There are some who think that the author, being a very wicked man, wished to draw his own portrait, and has represented himself in the person of the instructor Peredonov. To judge from his frankness it would appear that the author did not have the slightest wish to justify or to idealise himself, and has painted his face in the blackest colours. He has accomplished this rather astonishing undertaking in order to ascend a kind of Golgotha, and to expiate his sins for some reason or other. The result is an interesting and harmless novel.
Interesting, because it shows what wicked people there are in this world. Harmless, because the reader can say: "This was not written about me."
Others, more considerate toward the author, are of the opinion that the Peredonovstchina portrayed in this novel is a sufficiently widespread phenomenon.
Others go even further and say that if every one of us should examine himself intently he would discover unmistakable traits of Peredonov.
Of these two opinions I give preference to the one most agreeable to me, namely, the second. I did not find it indispensable to create and invent out of myself; all that is episodic, realistic, and psychologic in any novel is based on very precise observation, and I found sufficient "material" for my novel around me. And if my labours on this novel have been rather prolonged, it has been in order to elevate to necessity whatever is here by chance; so that the austere Ananke should reign on the throne of Aisa, the prodigal scatterer of episodes.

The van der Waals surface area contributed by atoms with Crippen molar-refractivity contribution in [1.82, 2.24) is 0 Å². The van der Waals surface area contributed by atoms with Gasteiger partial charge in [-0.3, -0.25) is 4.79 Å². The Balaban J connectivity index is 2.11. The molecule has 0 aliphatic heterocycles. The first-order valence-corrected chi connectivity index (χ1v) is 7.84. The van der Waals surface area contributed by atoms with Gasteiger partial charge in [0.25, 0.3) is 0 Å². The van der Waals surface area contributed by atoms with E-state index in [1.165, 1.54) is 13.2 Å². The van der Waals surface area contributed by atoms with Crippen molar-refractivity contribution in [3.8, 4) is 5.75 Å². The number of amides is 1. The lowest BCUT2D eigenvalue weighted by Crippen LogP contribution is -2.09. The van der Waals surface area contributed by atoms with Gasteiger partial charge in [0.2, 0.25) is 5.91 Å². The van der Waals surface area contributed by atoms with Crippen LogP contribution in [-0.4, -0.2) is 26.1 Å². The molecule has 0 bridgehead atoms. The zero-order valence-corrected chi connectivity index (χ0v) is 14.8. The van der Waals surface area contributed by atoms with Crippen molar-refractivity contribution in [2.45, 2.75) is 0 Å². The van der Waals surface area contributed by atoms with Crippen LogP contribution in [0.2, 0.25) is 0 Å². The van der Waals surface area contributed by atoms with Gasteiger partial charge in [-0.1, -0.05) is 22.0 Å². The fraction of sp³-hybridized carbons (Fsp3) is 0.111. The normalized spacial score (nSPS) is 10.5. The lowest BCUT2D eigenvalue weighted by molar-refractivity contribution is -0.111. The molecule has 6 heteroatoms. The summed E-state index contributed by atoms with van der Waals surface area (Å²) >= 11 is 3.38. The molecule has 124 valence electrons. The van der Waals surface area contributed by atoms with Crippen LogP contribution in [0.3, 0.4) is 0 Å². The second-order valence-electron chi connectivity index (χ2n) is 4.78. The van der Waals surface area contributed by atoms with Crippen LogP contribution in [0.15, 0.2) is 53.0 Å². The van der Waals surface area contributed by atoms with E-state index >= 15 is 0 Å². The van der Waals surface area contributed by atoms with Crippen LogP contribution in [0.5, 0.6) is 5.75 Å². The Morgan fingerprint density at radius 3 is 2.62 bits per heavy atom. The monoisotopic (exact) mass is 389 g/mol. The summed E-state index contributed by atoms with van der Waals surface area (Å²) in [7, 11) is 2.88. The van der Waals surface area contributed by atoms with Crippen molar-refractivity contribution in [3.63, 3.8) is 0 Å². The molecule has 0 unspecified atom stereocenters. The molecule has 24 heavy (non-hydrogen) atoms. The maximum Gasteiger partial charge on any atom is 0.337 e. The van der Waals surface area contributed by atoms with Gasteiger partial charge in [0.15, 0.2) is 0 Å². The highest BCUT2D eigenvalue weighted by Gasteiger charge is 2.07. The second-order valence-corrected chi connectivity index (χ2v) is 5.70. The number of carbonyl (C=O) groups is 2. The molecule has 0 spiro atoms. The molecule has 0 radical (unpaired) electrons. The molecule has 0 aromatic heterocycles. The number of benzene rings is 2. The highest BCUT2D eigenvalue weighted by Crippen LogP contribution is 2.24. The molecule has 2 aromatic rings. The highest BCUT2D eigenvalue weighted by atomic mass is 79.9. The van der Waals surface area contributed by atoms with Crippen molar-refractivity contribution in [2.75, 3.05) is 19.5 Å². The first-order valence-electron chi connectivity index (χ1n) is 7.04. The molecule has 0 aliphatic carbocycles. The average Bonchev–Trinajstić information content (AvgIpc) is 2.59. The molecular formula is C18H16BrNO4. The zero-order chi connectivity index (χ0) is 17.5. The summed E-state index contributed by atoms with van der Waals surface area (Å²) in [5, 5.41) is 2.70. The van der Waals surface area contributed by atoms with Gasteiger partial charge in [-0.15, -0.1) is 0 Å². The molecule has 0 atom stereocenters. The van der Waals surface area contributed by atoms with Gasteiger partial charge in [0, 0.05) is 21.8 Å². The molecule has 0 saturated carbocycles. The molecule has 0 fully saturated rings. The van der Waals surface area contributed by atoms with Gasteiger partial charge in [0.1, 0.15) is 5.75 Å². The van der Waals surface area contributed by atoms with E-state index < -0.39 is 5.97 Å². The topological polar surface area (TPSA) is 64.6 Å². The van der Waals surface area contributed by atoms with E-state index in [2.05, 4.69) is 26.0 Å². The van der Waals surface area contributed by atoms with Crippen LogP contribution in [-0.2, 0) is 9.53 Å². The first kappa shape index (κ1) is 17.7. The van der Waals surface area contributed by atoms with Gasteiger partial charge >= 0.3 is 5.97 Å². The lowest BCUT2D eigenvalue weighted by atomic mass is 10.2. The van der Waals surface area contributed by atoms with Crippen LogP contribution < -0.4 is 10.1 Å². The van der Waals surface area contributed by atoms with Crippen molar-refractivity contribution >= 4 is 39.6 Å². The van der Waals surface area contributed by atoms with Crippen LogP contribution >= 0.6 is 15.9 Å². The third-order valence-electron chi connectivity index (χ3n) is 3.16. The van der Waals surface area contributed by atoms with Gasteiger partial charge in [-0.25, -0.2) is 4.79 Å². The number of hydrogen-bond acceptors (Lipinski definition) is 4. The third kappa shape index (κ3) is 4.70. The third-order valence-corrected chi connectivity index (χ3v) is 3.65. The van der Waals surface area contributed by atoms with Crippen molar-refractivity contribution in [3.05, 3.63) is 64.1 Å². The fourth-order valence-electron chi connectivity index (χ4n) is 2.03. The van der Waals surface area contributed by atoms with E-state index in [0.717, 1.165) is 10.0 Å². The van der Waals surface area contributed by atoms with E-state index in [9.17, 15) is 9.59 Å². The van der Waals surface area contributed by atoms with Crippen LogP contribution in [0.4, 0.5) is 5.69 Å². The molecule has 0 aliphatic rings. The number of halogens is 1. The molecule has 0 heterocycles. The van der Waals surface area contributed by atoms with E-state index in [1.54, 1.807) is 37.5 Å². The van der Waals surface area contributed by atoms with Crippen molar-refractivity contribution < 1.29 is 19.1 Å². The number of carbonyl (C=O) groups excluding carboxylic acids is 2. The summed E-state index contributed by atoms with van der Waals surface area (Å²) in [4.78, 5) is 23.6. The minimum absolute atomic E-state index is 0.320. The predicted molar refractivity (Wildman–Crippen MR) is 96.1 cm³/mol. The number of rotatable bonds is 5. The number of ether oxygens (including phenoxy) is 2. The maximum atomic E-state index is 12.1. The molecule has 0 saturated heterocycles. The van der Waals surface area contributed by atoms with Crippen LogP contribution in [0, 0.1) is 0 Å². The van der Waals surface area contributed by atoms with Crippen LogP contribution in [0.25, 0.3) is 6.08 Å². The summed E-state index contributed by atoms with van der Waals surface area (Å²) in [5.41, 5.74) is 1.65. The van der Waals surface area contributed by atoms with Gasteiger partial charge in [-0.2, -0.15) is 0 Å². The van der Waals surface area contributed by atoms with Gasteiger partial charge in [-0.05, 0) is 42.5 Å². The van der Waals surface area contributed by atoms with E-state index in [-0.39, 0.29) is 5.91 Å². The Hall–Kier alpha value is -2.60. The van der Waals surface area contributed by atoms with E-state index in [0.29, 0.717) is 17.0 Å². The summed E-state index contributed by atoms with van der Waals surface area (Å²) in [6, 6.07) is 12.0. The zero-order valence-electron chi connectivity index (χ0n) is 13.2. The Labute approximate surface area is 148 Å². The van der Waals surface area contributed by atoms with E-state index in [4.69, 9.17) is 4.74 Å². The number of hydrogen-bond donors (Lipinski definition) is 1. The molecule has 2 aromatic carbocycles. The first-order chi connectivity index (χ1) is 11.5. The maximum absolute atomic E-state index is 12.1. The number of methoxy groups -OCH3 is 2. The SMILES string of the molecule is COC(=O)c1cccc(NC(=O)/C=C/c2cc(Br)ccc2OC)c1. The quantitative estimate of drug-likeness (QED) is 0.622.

It is true that people love to be loved. They are pleased with the portrayal of the nobler, loftier aspects of the soul. Even in villains they want to see a spark of nobility, "the divine spark," as people used to say in the old days. That is why they do not want to believe the picture that confronts them when it is true, exact, gloomy, and evil. They say: "It is not about me."
No, my dear contemporaries, it is of you that I have written my novel, about the Little Demon and his dreadful Nedotikomka, about Ardalyon and Varvara Peredonov, Pavel Volodin, Darya, Liudmilla, and Valeria Routilov, Aleksandr Pilnikov and the others. About you.
This novel is a mirror—very skilfully made. I have spent a long time in polishing it, I have laboured over it zealously.
The surface of my mirror is pure. It has been remeasured again and again, and most carefully verified; it has not a single blemish.
The monstrous and the beautiful are reflected in it with equal precision.
TO THE FIFTH RUSSIAN EDITION, 1909
Rather acute "spoiler alert" in this particular author's